The 'new' Vang Vieng

Last week’s column left off with our heartfelt gratitude at having arrived in one piece! The Vang Vieng of 2012 was a non-stop, “anything goes”, crazy, “off the chart” party ground.

The “tubing” craze had been running rampant for the previous 5-6 years. A silly practice of floating down river on an inner tube while getting as drunk and disorderly as possible along the many riverside bars and restaurants. At its peak the tourists out-numbered the locals 15 to 1! The “No Rules” ambiance led to many accidental deaths, drug overdoses and sexual assaults. The party-goers would all return to the village en masse at sunset. I sat in one of the many anonymous taverns showing non-stop re-runs of Friends and/or South Park and watched this display of complete debauchery unfold. Restaurants sold the powerful (45%) Lao Lao whiskey for $2/litre and menus promoted “Happy Pizzas”, “Magic” shakes and teas laden with opium, mushrooms and cannabis. The euphoria of “Bad Behavior” was rampant. It was so difficult to just sit back and watch the complete disrespect towards the locals, their culture and the community as a whole.

Thankfully the Laotian Government had enough and in late 2012 implemented some “iron fist” strategies which saw the closure of the river rave bars and banishment of the toxic party scene. Initially the local economy suffered from the sudden lack of tourist dollars but has since recalibrated its appeal to be towards an older, adventure crowd, looking for adrenaline-inducing activities or nature-based explorations. The villagers are happier as well. Much of rural Asia practices an animistic-Buddhism which believes that powerful spirits inhabit the natural environment. Many of the locals had refused to venture on the Nam Song River during the peak of the “craziness” as they believed that it was now infested with evil spirits due to the number of deaths attributed to the excesses of the visiting foreigners.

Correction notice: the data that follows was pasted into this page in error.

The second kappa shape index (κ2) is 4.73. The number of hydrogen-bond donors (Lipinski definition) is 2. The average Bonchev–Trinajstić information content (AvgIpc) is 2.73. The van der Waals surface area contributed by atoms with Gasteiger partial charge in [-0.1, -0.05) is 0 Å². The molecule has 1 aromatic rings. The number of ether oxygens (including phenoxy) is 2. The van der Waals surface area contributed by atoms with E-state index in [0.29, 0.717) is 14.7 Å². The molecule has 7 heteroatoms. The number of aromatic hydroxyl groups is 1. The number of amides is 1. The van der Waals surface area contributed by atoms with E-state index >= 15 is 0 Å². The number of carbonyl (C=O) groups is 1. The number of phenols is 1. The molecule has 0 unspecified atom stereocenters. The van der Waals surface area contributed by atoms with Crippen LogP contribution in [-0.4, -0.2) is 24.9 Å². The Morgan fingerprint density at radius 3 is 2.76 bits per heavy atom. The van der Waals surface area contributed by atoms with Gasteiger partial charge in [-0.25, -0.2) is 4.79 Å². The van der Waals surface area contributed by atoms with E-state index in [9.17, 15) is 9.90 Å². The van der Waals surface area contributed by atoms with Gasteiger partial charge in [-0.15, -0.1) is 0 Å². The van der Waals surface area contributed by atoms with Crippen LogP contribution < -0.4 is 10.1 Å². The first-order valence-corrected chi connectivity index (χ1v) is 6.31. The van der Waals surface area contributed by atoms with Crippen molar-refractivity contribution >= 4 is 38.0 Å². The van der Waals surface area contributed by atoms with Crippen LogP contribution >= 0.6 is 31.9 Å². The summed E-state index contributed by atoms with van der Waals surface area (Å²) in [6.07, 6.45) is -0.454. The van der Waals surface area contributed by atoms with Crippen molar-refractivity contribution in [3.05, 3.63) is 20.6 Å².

Today’s Vang Vieng offers an idyllic view into the rural life of the Hillside Tribes, local fisherman and rice paddy farmers. The $3/night guesthouses have slowly been replaced with lovely boutique style hotels and pensions. You can still tube down the river but it will be to enjoy the peace and quiet of the Nam Song River. An absolute must-see is the Blue Lagoon and Tham Phu Kham Cave! The drive through the stunning landscape with the karst rock formations between Vang Vieng and the Blue Lagoon alone makes the trip worthwhile. Rock climbing, kayaking, trekking and mountain biking are also popular activities during your stay.

So where I would have normally advised complete avoidance, I now recommend Vang Vieng as a wonderful “off the beaten track” destination for those of you looking for jaw-dropping scenery, a pure cultural immersion into local customs and an overwhelming choice of athletic adventures. Ignore the bad press and embrace the new Vang Vieng with enthusiasm!

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About the Author

Joy has long been a believer in the art of travel: the belief that a vacation is something to be anticipated savored and then long remembered as one of life’s great adventures. 
Website: thejoyoftravel.ca

You can contact Joy at [email protected]

The views expressed are strictly those of the author and not necessarily those of Castanet. Castanet does not warrant the contents.

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